Other than that, the most glaring omission and what players and DMs alike are hungering for is a well supported and intuitive character creation program. We have been promised this will be coming in Phase 2 of the beta for us to check out. What we've been given so far is such slim pickings that I suspect this Phase 1 test was largely to see how their servers would respond to the load. There are tons of creatures from the Monster Manual/Volo's Guide to Monsters along with Spells from the Player's Handbook that really need to be available before I can evaluate Beyond as a real tool I can use.

The interface for spells, items, and monsters is on point for the functionality I want this app to have. However, until we see a pricing model for the full content of the Player's Handbook and Monster Manual I'm still skeptical. The basic rules compendium is less useful than 3rd party implementations of the exact same content and the forums are your standard forum that's been in use for decades now.

I realize this is a beta right now but I'm not too impressed. I am very open (and hoping) that that changes in the future, there is a lot of potential packed away here. Wizard's has been bungling their digital tools for one reason or another since 3rd edition - I want this to be the time they nail it.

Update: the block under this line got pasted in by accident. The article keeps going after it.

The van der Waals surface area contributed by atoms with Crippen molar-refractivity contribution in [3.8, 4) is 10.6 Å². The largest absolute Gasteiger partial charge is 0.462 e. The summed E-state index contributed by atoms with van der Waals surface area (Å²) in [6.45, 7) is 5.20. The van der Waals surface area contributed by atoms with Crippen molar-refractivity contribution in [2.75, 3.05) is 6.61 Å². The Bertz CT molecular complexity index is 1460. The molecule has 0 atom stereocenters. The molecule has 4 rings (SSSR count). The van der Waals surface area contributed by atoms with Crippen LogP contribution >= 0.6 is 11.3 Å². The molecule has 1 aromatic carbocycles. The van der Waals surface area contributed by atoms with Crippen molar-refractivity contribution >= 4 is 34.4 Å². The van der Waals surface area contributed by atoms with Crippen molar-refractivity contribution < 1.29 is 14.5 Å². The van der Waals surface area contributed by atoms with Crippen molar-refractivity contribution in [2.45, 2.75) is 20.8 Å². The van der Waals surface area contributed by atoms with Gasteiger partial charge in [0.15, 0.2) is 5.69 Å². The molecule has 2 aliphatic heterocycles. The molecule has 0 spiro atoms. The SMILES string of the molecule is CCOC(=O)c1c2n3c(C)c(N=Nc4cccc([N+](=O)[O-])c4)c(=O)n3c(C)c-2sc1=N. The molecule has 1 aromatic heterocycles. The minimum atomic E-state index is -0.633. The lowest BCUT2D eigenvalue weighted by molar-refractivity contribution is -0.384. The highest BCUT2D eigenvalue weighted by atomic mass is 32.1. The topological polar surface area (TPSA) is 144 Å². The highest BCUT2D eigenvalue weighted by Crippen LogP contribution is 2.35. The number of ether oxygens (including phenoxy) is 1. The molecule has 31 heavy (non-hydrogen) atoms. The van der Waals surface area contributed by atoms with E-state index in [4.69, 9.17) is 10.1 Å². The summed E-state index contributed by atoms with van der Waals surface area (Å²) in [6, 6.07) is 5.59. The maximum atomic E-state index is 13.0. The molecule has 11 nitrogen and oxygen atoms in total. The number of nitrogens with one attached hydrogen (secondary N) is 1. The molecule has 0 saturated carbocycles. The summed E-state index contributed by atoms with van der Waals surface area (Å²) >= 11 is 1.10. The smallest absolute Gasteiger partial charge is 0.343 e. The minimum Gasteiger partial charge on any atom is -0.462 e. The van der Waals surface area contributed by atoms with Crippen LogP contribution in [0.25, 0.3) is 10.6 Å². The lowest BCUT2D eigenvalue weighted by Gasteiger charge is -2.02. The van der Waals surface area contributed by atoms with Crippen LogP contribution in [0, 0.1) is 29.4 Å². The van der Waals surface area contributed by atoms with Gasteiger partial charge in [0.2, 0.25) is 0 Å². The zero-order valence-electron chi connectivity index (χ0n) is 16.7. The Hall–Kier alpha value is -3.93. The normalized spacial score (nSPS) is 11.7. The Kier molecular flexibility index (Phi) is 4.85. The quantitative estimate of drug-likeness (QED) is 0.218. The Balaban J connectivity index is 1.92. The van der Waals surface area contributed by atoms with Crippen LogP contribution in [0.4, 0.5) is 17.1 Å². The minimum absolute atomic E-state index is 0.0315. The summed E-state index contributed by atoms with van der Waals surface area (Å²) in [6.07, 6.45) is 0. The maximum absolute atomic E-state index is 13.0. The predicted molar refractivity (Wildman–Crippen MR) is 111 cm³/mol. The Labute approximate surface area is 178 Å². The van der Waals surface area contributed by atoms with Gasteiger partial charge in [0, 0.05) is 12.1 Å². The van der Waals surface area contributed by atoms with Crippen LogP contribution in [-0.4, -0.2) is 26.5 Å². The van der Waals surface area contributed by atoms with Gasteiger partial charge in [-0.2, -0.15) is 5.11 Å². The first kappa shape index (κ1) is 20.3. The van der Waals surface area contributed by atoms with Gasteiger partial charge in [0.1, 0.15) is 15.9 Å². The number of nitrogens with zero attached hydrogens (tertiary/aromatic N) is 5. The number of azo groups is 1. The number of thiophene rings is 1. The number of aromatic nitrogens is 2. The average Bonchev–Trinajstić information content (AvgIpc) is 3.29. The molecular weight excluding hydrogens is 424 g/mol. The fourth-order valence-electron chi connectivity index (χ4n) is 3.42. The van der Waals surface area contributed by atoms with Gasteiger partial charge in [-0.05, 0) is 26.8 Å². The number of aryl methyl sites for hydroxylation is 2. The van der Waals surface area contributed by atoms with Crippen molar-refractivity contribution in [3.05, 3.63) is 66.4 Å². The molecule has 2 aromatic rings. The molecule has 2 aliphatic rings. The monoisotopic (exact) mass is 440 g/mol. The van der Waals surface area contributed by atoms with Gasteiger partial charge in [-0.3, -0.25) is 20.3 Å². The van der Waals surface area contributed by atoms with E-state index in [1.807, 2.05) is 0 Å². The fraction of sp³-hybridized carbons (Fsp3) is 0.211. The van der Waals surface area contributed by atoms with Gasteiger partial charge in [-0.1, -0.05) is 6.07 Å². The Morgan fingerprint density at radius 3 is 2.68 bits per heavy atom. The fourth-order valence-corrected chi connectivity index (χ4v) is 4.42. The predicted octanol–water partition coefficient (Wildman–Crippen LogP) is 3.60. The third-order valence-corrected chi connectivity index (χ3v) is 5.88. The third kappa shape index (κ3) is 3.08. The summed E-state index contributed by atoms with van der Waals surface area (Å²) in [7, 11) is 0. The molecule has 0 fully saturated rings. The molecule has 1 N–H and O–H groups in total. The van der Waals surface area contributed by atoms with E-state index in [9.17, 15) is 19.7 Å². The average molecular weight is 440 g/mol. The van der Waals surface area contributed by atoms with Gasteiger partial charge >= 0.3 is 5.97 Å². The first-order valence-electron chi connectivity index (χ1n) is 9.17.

The Medium Rest

"Rest and Recovery", Eva Wildermann

In Dungeons & Dragons 5th edition, there are two kinds of rests that your players can take. There is the "short" rest and the "long" rest. Each one is defined not only by the its mechanics but how it integrates with the role playing and story being told at the table. First, let's break down how the rules define both of these aspects of the long and short rest.

Mechanically, a short rest must last 1 hour at the end of which they may spend dice from their remaining Hit Die pool to recover 1 HD + Con Bonus in Hit Points. No HP is recovered "automatically" in this process, Hit Die must be spent. They can be taken 1/hour, so basically as often as the players and DM wants. In terms of role play, the character can do nothing "more strenuous" than eating, drinking, reading, or tending to the wounds of themselves or allies.